The paintings of Korean artist Park Sookeun, (1914-1965), are instantly recognizable because they are usually small, monochromatic, roughly textured, and depict simple subject matter, like this charming "Figures in a Landscape," painted in 1964, with people coming home from market, dressed in traditional clothes.

Christie's catalog states:

"Sookeun's work was widely appreciated by Americans stationed in Seoul during the 1960s. Now it is prized by Korean collectors and museums as well. The Bando Gallery in the Choson Hotel began exhibiting his paintings in 1965, selling them for a nominal sum to clients who were predominantly American."

Those who were fortunate enough to carry a painting away with them made a good investment. Heakyum Kim, Christie's Specialist, Korean Art, said "Figures in a Landscape" originally sold for $20. Its pre-sale estimate is $400,000 to $500,000."

Lot 395, "Happy Buddha," by Kang Ik-Joong, mixed media on wood, 30 x 30 inches.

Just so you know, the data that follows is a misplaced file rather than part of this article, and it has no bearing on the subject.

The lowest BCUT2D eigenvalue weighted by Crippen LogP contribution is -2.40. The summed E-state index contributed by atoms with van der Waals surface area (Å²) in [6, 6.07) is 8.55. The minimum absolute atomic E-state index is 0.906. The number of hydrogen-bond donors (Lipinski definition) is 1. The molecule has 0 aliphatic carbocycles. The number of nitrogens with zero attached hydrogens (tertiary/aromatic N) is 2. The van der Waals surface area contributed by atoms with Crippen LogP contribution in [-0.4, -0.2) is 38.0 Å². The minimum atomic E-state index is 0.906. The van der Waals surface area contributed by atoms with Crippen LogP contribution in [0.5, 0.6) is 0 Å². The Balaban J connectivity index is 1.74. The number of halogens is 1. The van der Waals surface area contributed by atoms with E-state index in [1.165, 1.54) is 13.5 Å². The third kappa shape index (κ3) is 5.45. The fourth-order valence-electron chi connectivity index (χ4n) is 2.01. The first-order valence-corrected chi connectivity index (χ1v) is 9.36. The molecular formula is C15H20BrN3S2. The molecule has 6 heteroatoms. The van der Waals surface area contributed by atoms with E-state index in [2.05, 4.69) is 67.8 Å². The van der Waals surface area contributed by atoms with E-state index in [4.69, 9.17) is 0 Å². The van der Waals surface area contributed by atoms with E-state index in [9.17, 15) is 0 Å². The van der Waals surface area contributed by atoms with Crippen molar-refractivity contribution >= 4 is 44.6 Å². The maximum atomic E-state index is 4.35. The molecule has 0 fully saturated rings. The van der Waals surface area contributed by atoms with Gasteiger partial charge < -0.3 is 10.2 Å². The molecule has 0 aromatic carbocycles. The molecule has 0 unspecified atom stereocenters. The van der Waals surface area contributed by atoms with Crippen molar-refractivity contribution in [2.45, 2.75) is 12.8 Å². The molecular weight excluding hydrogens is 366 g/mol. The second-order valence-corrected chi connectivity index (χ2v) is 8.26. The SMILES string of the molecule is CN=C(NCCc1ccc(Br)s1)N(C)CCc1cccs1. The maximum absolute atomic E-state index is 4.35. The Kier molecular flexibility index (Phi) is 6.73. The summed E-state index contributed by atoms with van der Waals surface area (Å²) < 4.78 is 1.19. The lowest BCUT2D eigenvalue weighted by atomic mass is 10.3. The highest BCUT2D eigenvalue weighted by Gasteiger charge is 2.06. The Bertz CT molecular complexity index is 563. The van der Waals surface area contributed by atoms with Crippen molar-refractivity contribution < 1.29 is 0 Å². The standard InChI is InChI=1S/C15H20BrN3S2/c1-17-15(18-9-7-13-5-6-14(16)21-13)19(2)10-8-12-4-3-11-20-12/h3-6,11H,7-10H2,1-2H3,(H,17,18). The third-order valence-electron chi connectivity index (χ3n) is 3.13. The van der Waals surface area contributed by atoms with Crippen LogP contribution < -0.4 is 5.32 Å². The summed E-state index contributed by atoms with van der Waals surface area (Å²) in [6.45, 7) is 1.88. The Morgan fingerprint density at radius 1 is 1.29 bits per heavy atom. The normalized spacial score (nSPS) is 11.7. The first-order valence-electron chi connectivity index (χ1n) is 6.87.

The inspiration for a more recent painting by the Korean artist Kang Ik-Joong, (b. 1960), entitled "Happy Buddha," is fascinating, as described in Christies sale catalog:

"I developed the 3 by 3 inch format during my days as an art student at Pratt Institute in Brooklyn - but outside the classroom, in response to practical necessity. As an impoverished student, I worked a total of twelve hours a day at a Korean grocery store in Manhattan, and as a watchman at the flea market at Far Rockaway, Queens. Looking for ways to effectively utilize time of long subway rides, I discovered that 3-inch-square canvases fit easily into my pocket and into the palm of my hand. My lengthy commute became transformed into work time in a mobile studio." (See "Dreams and Reality: Korean American Contemporary Art; The lot has an estimate of $20,000 to $30,000

Walker Evans, who took a series of iconic photos - clandestinely - on the New York Subway, would heartily approve of painting on the move.